Small business employee hiring tips: 20 things entrepreneurs wish they knew

Avoid employment nightmares with these hiring guidelines from other small businesses.

Small businesses often need a versatile team that can comfortably wear multiple "hats" to fill gaps that a larger company with a more specialized workforce does not. Hiring the best candidates requires entrepreneurs to evaluate talent quickly, efficiently, and effectively. Creating a comprehensive hiring guide for employees can help avoid the pitfalls of bringing in a potential problem your small business does not need and cannot afford. Plan for extensive qualifications questioning, skills testing, and exploring intra-personal traits should shed additional light on whether the candidate is up to your small business' standards. In short, use this checklist before you hire your next employee.


1. Check employment & labor laws.
Know your rights, and theirs, before you even get started.

2. Education is no guarantee of competency.
Having a fancy degree doesn't always mean they have experience for your job.

3. Give yourself as much time as you need to do interviews.
Think of job candidates as an investment, and like any investment decision, don't rush into it.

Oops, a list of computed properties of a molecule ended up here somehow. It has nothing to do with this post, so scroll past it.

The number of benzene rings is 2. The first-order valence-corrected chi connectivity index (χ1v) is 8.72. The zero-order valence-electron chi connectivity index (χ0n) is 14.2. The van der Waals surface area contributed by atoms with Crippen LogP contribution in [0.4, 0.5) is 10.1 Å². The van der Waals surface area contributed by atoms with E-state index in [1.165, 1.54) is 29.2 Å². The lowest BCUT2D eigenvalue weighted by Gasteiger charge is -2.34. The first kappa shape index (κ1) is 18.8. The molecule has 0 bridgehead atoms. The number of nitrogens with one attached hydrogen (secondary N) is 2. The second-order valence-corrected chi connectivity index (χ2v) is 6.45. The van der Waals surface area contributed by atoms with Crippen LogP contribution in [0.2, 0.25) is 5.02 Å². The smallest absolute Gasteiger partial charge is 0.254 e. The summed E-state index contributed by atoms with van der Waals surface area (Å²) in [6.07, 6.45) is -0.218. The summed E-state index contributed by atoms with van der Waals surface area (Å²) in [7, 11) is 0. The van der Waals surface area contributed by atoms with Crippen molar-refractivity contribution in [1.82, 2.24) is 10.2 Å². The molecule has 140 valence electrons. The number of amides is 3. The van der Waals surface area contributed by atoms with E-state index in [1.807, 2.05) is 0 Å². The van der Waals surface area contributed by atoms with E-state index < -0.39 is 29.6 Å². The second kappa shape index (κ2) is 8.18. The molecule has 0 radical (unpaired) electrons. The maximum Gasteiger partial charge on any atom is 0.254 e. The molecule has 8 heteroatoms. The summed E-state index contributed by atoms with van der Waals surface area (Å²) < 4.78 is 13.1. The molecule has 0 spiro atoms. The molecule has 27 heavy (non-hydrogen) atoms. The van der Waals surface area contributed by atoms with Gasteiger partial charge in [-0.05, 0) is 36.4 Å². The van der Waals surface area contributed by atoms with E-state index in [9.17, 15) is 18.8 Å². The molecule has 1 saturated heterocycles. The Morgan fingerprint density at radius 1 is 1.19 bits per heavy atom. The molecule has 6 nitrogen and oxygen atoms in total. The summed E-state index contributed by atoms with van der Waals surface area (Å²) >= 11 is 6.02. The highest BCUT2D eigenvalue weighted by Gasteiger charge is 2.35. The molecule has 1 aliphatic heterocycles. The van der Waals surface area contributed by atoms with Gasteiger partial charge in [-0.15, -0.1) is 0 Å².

4. You're being interviewed, too.
Companies that snatch up the best talent; market their attributes, benefits, and perks to potential employees.

5. Ask about employment gaps.
Certain reasons can be a red flag.

6. Have an employee handbook.
Employees can get on their feet quicker with clear ground rules in place. The Small Business Administration can get you started.

7. Ask about drug and background tests.
The main thing with this one is to watch their reaction when you ask if they'll consent to one.

8. Google them.
You'd be surprised what might show up.

9. Ask about working speed.
How long would it take you to do X?

10. Let them talk.
Ask a question, and then keep quiet.People will naturally try to fill the silence.

11. Learn how to do behavioral interviews.
You start by asking an open-ended question, but all your following questions are based on their answers.

12. Try not to hire family.
It's a risk. This makes it hard to be the boss, and your business objectives might not always align with family objectives.

13. Experience is not greater than personality.
A talented pessimist could create an unhappy working environment.

14. Listen for negativity.
How negative are they when recalling previous employers? What about previous co-workers?

15. Don't just ask work-related questions.
Get a sense for what their hobbies and interests are. It may clue you in to their character.

16. Get a second opinion.
Find a trusted co-worker to chat with the candidate while you're not there, and see what they think.

17. Go ahead — judge a book by its cover.
Sometimes appearance can indicate character.

18. Did they do any research?
See how much they know about your business and how prepared they are for the interview.

19. Check out their social media.
One company hired and fired an employee before she even started her first day of work. They found out she was already bad-mouthing her new job on Twitter.

20. Test their skills.
Don't be afraid to give them a test that relates to their skillset. Give them a quick assignment to see how they react and solve a problem.


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